Also, depending on what state your LLC is located in, you might be required to pay an annual renewal fee known as Franchise Tax. This amount varies with state but can range from $100 to $800. Check with your Secretary of State to verify the cost or if you even need to pay for it.


What Are The Costs Of Starting A Painters LLC?

It’s quite costly to start your painter LLC, but this cost is worth the benefits once the company is formed. Here’s a quick look at what you need to spend.

Filing Fees

Your LLC needs to be registered with your Secretary of State’s office to be considered a legitimate entity. You will also need to prepare annual reports. The cost of filing these documents differ depending on the state you are in, but annual reports alone will cost you about $50 to $800. 

Registered Agent Fees

You will also need to continually compensate your registered agent for the services they render to your company. Expect to pay around $100 to $300.

Operating Agreement

You can create your company’s Operating Agreement at no cost. Still, if you worry about missing out on some important clauses, you can hire a lawyer to help you draft it. Expect to spend up to $200 for this, if needed.

Operational Expenses

Your painters LLC will require a lot of tools and equipment, depending on the type of painting services you offer. You will, at least, need the following:

  • Paint brushes and rollers
  • Paint sprayers
  • Trays/drop paper
  • Scrapers and sealing tools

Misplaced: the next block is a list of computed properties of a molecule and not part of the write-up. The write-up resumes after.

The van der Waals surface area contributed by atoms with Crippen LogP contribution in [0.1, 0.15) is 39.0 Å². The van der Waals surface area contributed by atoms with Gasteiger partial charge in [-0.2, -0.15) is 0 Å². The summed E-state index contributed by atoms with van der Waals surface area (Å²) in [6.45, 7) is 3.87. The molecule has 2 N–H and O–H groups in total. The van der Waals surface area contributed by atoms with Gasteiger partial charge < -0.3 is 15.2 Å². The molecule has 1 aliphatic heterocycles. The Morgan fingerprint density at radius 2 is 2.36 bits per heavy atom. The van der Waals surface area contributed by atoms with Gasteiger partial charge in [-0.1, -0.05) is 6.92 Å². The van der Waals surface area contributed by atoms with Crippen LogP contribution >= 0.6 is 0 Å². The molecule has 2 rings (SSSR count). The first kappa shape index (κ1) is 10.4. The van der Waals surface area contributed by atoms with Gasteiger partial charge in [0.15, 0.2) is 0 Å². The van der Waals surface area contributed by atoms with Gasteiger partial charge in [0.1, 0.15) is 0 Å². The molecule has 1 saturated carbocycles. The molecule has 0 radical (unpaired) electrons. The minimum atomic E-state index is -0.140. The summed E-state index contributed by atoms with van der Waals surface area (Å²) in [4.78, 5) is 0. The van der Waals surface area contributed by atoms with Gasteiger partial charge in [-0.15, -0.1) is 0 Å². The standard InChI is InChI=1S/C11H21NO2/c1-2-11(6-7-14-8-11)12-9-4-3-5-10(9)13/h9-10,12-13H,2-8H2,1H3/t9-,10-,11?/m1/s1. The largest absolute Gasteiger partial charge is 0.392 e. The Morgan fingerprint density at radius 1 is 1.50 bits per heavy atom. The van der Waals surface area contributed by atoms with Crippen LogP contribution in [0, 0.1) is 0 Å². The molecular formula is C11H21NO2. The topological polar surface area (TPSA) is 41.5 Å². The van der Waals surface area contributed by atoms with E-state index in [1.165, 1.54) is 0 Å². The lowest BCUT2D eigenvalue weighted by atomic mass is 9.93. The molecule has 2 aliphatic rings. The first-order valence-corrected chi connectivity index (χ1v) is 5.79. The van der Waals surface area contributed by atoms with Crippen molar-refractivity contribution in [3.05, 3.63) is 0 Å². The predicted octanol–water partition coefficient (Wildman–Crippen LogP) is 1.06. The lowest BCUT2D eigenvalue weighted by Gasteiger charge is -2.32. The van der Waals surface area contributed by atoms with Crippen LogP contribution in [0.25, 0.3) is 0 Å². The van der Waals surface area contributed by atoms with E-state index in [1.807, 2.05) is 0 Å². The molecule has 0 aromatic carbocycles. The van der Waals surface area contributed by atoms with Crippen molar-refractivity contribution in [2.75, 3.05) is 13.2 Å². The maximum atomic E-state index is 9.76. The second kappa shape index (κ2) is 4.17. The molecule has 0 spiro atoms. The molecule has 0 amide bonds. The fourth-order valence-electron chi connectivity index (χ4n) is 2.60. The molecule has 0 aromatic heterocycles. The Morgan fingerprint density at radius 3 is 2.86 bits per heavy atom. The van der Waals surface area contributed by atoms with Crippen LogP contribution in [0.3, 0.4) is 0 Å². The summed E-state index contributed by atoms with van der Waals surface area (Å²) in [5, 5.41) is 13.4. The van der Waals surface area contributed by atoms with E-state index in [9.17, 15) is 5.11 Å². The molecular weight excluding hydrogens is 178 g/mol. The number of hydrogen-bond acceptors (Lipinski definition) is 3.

• Caulking tools
  • Ladders

These tools can easily cost up to more than $1,000. You will also need to buy paints and other tools not included in the list, pay rent and utilities, and spend money on fuel and transportation costs. You will also need to replenish disposables like used brushes, rollers, and drop paper. Prepare to spend on all of these, along with the reports you need to make per year.

Forming your own painters LLC allows you to do business with less paperwork, but with secure protection against potential lawsuits. You also have the freedom to choose how to be taxed by your government. These benefits make LLCs a good choice for painters looking to start their own company.


Is LLC The Best Entity For Me?

Maybe, LLC isn’t the right entity for you. Maybe it is a C-Corp. Only way to find out is to directly compare them all.

LLC vs Corporation (C-Corp)

Sole proprietorships and Limited Liability Companies (LLCs) are two of the most common business entities for individuals and small businesses. Learn what differentiates the two today.

Read in detail

LLC vs Corporation (C-Corp)

LLC vs S-Corp

Not sure what business structure to choose? Learn about the key differences between LLC and S-Corp today.

Read in detail

LLC vs S-Corp

LLC vs Sole Proprietorship

The primary difference is that an LLC provides limited liability protection for its owners, while a sole proprietorship does not.

Read in detail

LLC vs Sole Proprietorship